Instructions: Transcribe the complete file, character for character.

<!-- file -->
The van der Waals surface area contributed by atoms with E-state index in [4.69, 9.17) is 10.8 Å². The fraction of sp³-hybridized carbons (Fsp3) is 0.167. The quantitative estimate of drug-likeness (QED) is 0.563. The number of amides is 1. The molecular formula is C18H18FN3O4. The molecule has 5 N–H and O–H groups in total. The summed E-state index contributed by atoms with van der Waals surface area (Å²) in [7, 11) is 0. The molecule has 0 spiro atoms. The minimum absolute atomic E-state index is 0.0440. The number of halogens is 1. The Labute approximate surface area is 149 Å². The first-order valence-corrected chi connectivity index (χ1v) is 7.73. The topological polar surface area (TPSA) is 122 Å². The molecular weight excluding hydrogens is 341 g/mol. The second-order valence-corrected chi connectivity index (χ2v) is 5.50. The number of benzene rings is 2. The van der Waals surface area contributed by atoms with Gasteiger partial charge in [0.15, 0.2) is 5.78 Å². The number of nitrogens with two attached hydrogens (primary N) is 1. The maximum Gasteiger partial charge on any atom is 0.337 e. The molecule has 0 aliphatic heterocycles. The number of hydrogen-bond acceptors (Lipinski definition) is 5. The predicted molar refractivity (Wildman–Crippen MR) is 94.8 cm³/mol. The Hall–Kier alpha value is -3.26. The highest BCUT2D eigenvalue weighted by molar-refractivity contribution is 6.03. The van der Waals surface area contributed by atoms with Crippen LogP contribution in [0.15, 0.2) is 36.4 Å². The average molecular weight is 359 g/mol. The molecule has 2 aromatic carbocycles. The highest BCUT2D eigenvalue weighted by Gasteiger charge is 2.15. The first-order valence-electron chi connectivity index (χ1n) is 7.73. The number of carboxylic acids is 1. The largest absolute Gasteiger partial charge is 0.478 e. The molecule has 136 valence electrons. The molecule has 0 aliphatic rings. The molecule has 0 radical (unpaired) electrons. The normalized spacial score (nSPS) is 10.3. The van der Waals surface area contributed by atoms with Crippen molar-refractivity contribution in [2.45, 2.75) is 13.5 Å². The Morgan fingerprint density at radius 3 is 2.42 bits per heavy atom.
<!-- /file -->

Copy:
The van der Waals surface area contributed by atoms with E-state index in [4.69, 9.17) is 10.8 Å². The fraction of sp³-hybridized carbons (Fsp3) is 0.167. The quantitative estimate of drug-likeness (QED) is 0.563. The number of amides is 1. The molecular formula is C18H18FN3O4. The molecule has 5 N–H and O–H groups in total. The summed E-state index contributed by atoms with van der Waals surface area (Å²) in [7, 11) is 0. The molecule has 0 spiro atoms. The minimum absolute atomic E-state index is 0.0440. The number of halogens is 1. The Labute approximate surface area is 149 Å². The first-order valence-corrected chi connectivity index (χ1v) is 7.73. The topological polar surface area (TPSA) is 122 Å². The molecular weight excluding hydrogens is 341 g/mol. The second-order valence-corrected chi connectivity index (χ2v) is 5.50. The number of benzene rings is 2. The van der Waals surface area contributed by atoms with Gasteiger partial charge in [0.15, 0.2) is 5.78 Å². The number of nitrogens with two attached hydrogens (primary N) is 1. The maximum Gasteiger partial charge on any atom is 0.337 e. The molecule has 0 aliphatic heterocycles. The number of hydrogen-bond acceptors (Lipinski definition) is 5. The predicted molar refractivity (Wildman–Crippen MR) is 94.8 cm³/mol. The Hall–Kier alpha value is -3.26. The highest BCUT2D eigenvalue weighted by molar-refractivity contribution is 6.03. The van der Waals surface area contributed by atoms with Crippen LogP contribution in [0.15, 0.2) is 36.4 Å². The average molecular weight is 359 g/mol. The molecule has 2 aromatic carbocycles. The highest BCUT2D eigenvalue weighted by Gasteiger charge is 2.15. The first-order valence-electron chi connectivity index (χ1n) is 7.73. The number of carboxylic acids is 1. The largest absolute Gasteiger partial charge is 0.478 e. The molecule has 136 valence electrons. The molecule has 0 aliphatic rings. The molecule has 0 radical (unpaired) electrons. The normalized spacial score (nSPS) is 10.3. The van der Waals surface area contributed by atoms with Crippen molar-refractivity contribution in [2.45, 2.75) is 13.5 Å². The Morgan fingerprint density at radius 3 is 2.42 bits per heavy atom.